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Throughout the first two taught terms there are nine weeks of face-to-face teaching, one week for revision and one week for examination. All teaching activities are compulsory for all students on the course. Per week there are typically 7-8 lectures along with a small group workshop and/or problem-based learning session and/or CPD or a special seminar. 


You will be taught by a diverse group of academics, clinicians and research scientists.  Lectures in Unit 1 are delivered by field experts from across the University, particularly from the Oxford Immunology Network, as well as invited external specialists.  Many of the speakers in Unit 2 are drawn from the NHS Trust including clinician-academics or medical consultants in the specialist area, clinical immunologists or applied researchers.  The range and expertise of our speakers is an unrivalled resource for our students.  

Workshops and Problem-Based Learning (PBL)

Small group workshops provide opportunity to work through set activities in the presence of a tutor, gaining immediate guidance and feedback on your ideas.  Problem-based learning sessions typically involve disease case studies or extended applications of immunology.  For these, the class will be split into groups to work together on problems before or during the session. Workshops and PBL encourage development of data-handling, analysis and presentation skills, complementing continuing professional development (CPD) sessions which take place throughout the year.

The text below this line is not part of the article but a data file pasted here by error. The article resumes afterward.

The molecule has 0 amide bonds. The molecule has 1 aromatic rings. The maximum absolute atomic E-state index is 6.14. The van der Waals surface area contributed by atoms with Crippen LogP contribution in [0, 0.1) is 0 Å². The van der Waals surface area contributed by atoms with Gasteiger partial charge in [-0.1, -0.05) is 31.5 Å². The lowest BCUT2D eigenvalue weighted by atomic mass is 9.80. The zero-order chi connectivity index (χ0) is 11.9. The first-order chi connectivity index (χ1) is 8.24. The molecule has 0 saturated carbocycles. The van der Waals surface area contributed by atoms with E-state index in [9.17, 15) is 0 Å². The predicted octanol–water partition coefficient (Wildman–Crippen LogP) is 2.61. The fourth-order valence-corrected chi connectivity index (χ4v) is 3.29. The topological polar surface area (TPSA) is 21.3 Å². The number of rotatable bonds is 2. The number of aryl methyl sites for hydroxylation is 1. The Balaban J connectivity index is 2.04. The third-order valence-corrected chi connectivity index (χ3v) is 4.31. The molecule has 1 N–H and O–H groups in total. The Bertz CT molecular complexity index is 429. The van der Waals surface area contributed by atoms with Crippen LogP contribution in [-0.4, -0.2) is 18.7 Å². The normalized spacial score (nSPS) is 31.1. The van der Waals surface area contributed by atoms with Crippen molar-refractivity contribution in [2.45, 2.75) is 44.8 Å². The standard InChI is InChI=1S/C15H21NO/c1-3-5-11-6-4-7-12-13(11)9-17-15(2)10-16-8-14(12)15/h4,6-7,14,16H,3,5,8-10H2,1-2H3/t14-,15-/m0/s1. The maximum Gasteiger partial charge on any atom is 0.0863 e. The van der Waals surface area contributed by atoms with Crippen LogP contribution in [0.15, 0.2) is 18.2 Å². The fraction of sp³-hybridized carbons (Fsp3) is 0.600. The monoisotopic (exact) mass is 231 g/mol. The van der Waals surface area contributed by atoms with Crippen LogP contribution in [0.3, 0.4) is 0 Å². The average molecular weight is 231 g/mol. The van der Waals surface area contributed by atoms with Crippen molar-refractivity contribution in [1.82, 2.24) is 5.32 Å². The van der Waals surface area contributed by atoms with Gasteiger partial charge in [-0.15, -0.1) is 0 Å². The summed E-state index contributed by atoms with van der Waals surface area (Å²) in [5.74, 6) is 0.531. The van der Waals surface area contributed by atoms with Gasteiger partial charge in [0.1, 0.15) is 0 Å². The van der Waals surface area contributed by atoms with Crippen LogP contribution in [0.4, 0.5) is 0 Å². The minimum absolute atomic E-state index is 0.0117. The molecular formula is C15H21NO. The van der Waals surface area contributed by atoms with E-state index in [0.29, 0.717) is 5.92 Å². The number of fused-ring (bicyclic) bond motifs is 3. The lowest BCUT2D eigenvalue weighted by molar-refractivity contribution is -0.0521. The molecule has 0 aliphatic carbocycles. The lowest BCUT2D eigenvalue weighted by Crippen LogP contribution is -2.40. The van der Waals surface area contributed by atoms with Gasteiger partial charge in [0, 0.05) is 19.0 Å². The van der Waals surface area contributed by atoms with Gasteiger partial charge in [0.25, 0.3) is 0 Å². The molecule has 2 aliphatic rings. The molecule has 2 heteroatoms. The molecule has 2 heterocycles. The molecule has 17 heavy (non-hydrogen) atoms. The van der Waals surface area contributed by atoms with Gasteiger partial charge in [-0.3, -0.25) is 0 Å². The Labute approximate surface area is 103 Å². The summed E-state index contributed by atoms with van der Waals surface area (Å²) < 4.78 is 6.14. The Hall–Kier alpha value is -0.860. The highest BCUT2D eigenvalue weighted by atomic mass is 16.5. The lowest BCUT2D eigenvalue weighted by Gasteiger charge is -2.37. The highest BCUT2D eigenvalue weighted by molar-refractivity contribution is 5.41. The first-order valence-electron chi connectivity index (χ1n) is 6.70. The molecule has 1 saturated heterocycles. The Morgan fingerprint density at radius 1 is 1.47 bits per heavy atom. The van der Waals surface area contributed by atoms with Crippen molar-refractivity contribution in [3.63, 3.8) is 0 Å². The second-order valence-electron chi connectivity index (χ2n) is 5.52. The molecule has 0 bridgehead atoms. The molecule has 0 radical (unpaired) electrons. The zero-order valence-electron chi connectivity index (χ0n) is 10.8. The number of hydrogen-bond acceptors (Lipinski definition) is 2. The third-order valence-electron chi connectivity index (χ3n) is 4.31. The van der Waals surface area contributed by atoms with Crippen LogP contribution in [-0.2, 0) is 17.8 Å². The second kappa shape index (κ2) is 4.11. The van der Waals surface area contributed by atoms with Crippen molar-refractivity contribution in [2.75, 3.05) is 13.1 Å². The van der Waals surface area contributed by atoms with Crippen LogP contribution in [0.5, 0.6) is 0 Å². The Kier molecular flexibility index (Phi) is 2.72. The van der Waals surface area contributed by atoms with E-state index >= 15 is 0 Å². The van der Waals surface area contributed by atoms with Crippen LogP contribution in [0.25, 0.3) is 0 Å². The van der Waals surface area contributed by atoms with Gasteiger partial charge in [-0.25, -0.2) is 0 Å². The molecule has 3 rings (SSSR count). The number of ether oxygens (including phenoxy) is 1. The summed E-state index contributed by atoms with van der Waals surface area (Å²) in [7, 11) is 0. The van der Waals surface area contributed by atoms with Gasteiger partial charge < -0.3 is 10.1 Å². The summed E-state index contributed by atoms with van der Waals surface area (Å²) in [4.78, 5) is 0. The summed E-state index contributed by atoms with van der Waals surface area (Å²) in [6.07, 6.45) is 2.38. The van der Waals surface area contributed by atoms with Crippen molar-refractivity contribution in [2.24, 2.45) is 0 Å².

Additional learning activities 

CPD sessions aim to enhance your knowledge, understanding and skills in academic science.  These cover topics such as presentation and IT skills, clinical trial methodologies, research ethics and may also include special seminars in novel research topics. In addition to the timetabled teaching sessions, you will be expected to spend time studying independently and around half of each week is set aside for this. Self-directed learning includes pre-reading for sessions, preparation for formative and summative assessments and revision of lecture content.


In the third term, you will be embedded within research groups across the University and will receive one-to-one guidance from a supervisor and other members of the group. Students are expected to take ownership of their project and manage their time appropriately throughout the sixteen-week project period (14 weeks of active research plus 2 weeks for writing up).